Working from Home around the World

Innovation and Economic Growth

Article Snapshot


Nicholas Bloom, Steven J. Davis, Mathias Dolls, Cevat Giray Aksoy, José María Barrero and Pablo Zárate


CESifo Working Paper No. 9938, 2022


The COVID-19 pandemic caused a shift to more work from home (WFH). Workers were more productive than expected, and many firms shifted their arrangements to accommodate WFH.

Policy Relevance

The post-pandemic shift to more WFH is expected to last.

Main Points

  • The COVID-19 pandemic resulted in a large, lasting shift to WFH.
  • A survey of workers in 27 countries showed that the average worker works from home 1.5 days per week; post-pandemic, employers planned for an average of .7 WFH days per week, with workers preferring 1.7 WFH days per week.
  • Countries differ widely in the amount of WFH days planned by employers, from .3 in Taiwan to 1.8 in India; countries also differ in the amount of WFH days preferred by workers, from 1.1 in China to 2.2 in Canada.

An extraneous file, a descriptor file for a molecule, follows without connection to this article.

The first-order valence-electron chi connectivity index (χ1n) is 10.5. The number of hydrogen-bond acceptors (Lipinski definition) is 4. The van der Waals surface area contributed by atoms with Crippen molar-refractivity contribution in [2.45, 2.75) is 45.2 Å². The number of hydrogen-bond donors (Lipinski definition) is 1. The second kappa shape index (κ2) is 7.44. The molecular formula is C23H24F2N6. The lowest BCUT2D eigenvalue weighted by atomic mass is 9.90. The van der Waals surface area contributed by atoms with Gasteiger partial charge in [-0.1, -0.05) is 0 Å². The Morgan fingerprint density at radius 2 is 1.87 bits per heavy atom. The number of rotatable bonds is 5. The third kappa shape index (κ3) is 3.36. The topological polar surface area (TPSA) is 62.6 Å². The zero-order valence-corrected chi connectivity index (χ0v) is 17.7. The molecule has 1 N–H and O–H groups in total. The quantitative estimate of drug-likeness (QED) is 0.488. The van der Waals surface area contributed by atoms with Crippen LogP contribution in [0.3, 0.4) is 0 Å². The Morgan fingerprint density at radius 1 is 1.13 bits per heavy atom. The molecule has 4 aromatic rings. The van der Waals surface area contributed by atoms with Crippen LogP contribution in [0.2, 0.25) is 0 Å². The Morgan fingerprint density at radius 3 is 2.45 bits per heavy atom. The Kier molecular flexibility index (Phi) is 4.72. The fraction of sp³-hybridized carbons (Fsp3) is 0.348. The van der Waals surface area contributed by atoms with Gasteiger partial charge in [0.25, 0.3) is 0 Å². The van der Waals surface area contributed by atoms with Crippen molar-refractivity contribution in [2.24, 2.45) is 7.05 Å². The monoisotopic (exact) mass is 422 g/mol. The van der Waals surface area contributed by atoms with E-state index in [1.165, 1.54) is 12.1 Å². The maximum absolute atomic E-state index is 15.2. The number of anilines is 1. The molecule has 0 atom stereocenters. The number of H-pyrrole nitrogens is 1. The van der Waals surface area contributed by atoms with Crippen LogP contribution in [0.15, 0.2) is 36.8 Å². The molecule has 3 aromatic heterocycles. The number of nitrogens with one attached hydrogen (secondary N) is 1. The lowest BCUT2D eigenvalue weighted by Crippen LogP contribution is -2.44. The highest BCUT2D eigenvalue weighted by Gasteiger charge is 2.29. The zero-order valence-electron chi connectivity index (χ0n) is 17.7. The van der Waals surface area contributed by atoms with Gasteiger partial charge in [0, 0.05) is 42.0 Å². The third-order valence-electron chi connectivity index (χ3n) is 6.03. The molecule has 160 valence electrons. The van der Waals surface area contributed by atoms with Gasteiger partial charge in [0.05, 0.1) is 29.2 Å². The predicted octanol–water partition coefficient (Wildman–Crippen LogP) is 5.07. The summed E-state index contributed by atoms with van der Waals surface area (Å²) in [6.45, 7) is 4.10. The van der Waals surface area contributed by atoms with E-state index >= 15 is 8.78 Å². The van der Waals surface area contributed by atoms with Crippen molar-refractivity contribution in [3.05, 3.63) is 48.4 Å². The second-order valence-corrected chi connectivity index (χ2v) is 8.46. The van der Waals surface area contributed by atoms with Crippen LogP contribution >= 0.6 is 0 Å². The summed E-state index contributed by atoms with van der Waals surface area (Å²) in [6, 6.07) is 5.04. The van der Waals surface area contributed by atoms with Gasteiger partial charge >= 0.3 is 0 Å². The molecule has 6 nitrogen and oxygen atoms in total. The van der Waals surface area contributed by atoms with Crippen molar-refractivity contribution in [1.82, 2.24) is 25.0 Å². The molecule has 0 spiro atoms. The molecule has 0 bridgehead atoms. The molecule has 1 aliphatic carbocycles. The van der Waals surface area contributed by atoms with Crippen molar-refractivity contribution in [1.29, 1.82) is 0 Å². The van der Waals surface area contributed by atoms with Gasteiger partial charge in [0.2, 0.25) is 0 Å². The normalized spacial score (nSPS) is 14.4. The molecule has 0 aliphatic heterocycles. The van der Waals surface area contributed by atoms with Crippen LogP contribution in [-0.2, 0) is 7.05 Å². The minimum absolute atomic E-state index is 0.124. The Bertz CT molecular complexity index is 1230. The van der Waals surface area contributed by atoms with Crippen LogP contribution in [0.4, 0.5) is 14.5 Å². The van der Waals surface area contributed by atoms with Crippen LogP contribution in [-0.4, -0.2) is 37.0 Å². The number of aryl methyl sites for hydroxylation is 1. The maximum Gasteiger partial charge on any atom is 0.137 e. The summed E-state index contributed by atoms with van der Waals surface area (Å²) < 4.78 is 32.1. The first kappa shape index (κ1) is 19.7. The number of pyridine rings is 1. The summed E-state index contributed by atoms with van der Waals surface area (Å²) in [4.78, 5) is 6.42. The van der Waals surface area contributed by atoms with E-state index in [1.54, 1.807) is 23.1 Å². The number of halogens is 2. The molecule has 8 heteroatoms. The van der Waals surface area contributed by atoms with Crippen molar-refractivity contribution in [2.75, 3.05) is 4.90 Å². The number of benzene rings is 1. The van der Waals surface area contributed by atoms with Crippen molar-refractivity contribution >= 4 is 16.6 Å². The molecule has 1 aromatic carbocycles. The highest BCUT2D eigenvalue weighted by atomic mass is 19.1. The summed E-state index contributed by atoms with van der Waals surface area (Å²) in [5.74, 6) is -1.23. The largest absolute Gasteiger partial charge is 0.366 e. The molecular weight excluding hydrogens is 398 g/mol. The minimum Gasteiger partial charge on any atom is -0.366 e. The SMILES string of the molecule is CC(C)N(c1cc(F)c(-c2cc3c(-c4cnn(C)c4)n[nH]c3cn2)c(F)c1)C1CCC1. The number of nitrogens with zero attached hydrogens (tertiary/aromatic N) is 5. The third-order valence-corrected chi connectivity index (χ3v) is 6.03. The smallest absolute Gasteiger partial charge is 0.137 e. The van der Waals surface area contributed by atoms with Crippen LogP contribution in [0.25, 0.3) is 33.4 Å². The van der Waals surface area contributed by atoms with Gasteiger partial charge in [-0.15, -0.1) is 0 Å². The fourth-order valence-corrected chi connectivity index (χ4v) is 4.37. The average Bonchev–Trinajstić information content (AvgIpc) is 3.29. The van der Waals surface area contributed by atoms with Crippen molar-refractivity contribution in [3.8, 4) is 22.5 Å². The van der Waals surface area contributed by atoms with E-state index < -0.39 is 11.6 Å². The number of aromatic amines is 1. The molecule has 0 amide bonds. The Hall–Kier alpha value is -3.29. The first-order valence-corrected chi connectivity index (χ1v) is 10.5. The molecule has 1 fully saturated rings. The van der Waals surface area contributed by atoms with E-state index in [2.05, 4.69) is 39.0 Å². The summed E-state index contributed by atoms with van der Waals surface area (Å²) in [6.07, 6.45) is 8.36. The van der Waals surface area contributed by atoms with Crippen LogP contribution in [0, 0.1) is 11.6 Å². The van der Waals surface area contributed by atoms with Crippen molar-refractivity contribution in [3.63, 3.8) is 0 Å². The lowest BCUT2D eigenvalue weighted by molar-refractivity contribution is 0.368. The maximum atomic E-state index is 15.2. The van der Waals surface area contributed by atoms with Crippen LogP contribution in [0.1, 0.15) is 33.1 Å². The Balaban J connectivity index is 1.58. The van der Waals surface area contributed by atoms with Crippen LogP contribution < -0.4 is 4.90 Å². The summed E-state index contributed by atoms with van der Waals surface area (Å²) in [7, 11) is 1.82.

• Employees consider the option to WFH two to three days per week as equivalent in value to 5 percent of their earnings; those with long commutes, women, and men and women with children value WFH more.
  • The pandemic triggered an increase in WFH because it served as a mass social experiment, generating a flood of new information about WFH; workers were more productive in WFH than expected.
  • Firms and individuals shifted their arrangements to accommodate work from home.
  • In countries with the most stringent lockdowns, employers are planning the most WFH days post-pandemic; COVID-19 death rates did not affect post-pandemic WFH plans.

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